Manure Manager

Equipment Equipment Manure Handling
North American Manure Expo brings all facets together

November 21, 2012  by Natalie Rector

With a wide assortment of solid manure spreaders demonstrated in the field, participants could see the adaptation of load cells and how applicators can better control application rates. Sharon Kauk

University of Wisconsin Extension and the Professional Nutrient Applicators Association of Wisconsin teamed up in August 2012 for the North American Manure Expo with a theme of Professional Manure Management. That was a priority for close to 1,000 attendees from 19 states seeking information from commercial exhibitors, professional manure haulers, researchers and extension. Bringing all parties involved in manure together for this one-day event – from farmers to regulators to consultants – is part of an ongoing education and research program at the University of Wisconsin.

Manure pit agitation highlighted new technologies, including dredge boats and hand-held remotely controlled units.

“Pit agitation is the starting point for improving application uniformity that will lead to better crediting of the nutrients,” states Ted Bay, the expo planning chair and the Grant and Lafayette County crops and farm management agent for the University of Wisconsin Extension.

With a wide assortment of solid manure spreaders demonstrated in the field, participants could see the adaptation of load cells and how applicators can better control application rates. Rate control is important to ensure crop yields, to be in compliance with nutrient management plans and for record keeping.   


Several educational sessions discussed the cost to haul manure and the impact of that hauling on rural roads. During the demonstrations, a unique hose bridge showed participants how to move manure up and over the road, reducing travel distances for the hauler and creating less disruption of local traffic.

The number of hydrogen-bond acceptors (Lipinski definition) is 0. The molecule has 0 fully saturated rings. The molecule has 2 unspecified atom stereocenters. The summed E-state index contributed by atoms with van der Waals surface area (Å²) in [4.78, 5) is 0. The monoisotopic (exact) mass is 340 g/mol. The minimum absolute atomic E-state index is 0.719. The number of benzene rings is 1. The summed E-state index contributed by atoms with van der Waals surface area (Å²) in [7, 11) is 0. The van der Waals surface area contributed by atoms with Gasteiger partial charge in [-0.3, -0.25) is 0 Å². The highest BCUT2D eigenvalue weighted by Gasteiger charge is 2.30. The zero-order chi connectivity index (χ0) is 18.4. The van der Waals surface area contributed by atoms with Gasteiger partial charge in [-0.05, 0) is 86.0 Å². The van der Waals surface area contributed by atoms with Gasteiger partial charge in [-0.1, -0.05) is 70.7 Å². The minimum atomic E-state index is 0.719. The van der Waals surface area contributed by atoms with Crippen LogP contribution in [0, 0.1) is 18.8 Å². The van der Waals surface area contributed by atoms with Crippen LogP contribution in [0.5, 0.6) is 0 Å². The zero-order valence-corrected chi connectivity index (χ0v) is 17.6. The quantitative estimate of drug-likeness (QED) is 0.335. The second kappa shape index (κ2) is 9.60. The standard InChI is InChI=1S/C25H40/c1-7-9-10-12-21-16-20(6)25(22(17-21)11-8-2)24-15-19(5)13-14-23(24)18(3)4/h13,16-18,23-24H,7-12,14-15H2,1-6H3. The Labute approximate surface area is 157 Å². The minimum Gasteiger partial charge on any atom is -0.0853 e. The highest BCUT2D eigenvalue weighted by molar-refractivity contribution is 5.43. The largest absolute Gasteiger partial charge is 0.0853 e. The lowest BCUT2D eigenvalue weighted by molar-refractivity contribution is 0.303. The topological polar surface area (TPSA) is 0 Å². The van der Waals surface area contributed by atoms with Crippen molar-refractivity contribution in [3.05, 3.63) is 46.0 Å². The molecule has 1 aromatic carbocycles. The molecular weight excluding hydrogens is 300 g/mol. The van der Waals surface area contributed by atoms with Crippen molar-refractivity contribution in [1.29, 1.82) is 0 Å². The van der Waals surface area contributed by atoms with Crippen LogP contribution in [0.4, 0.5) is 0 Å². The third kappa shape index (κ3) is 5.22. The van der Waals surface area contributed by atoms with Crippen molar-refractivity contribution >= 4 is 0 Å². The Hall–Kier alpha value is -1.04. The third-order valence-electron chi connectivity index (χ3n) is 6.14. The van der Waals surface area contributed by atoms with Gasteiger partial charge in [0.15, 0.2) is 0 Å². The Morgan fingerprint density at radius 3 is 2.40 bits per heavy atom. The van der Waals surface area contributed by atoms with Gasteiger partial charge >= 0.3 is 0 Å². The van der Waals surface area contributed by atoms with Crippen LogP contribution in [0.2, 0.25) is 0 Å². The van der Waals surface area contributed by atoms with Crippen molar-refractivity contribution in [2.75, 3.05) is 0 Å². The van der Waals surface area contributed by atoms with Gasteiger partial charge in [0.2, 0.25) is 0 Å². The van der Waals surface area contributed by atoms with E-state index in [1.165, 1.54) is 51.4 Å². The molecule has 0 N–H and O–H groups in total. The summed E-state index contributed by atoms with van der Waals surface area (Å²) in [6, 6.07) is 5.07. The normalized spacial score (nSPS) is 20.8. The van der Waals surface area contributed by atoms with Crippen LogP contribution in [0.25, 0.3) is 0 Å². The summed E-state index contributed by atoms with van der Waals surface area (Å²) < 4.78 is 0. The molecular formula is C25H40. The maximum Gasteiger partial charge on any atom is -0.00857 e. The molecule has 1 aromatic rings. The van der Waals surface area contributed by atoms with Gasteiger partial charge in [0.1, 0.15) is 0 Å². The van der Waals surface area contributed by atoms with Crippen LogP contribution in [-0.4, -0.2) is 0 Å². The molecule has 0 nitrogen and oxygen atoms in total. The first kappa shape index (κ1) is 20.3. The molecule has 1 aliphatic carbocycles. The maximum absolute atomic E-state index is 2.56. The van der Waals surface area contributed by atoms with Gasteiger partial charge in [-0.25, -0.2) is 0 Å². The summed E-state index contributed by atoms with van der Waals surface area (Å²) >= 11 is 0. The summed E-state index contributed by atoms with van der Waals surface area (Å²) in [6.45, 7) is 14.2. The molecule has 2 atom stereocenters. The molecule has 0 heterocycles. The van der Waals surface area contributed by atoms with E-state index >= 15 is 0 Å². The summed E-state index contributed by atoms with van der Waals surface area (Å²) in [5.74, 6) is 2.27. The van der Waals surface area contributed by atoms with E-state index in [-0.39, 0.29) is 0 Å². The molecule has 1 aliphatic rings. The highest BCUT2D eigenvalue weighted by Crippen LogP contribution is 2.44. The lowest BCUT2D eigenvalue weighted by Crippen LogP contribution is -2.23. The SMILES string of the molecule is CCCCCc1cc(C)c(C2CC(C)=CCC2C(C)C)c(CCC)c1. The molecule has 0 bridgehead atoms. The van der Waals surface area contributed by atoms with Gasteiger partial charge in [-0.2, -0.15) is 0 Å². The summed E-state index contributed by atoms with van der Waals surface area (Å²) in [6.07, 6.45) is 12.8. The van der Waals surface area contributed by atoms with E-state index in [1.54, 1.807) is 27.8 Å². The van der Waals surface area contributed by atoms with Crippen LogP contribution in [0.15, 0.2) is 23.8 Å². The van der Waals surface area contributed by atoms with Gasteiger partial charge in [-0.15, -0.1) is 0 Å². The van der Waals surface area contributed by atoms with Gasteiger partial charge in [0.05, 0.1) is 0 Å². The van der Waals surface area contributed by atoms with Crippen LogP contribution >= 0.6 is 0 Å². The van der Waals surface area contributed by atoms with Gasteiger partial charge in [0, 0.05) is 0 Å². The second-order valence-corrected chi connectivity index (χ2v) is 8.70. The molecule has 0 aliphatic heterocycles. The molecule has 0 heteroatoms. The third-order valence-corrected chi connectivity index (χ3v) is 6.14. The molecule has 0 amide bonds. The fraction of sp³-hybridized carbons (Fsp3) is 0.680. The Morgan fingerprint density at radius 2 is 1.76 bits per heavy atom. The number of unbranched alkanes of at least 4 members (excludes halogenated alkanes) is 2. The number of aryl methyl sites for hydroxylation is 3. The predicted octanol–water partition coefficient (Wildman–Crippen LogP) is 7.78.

Safety is always a top priority. The manure spill response demo included regulatory comments on expectations for environmental protection and cleanup and an opportunity to remind producers of the preventive measures to avert a spill.

A spill response plan that is documented and well communicated to all family and employees on the farm can avoid or greatly reduce the environmental impacts of an unfortunate manure spill.  

Educational sessions brought research and advances in manure management to the forefront, and there was no shortage of relevant issues to be explored. The conundrum of manure management is that, often, solving one condition creates unintended consequences. For example, no-till systems or lower-cost application methods may encourage surface-applied manure. Increasing the time between application and a rain event, as a mechanism to reduce phosphorus losses in runoff, was discussed by Peter Vadas, a research soil scientist with the U.S. Department of Agriculture’s Agriculture Research Service based at the Dairy Forage Research Center in Wisconsin.

Nitrogen management gains the attention of many research projects. Injection or rapid incorporation is well known for reducing odors and losses from ammonia volatilization while other projects discussed how to utilize innovative
low-disturbance application equipment to also maintain surface residues.

Searching for that systems approach that increases nitrogen utilization by the crops, adding value both to the manure application and cropping system while at the same time reducing environmental impact, is the cumulative goal of all farmers and professional manure applicators.   

The 2012 Manure Expo was held at the USDA Dairy Forage Research Center Farm in Prairie du Sac, Wis. Additional information on the research and topics related to best management practices with manure handling and application can be found at the center’s website – – or at the University of Wisconsin –

Natalie Rector is a manure nutrient management field specialist with Michigan State University Extension.


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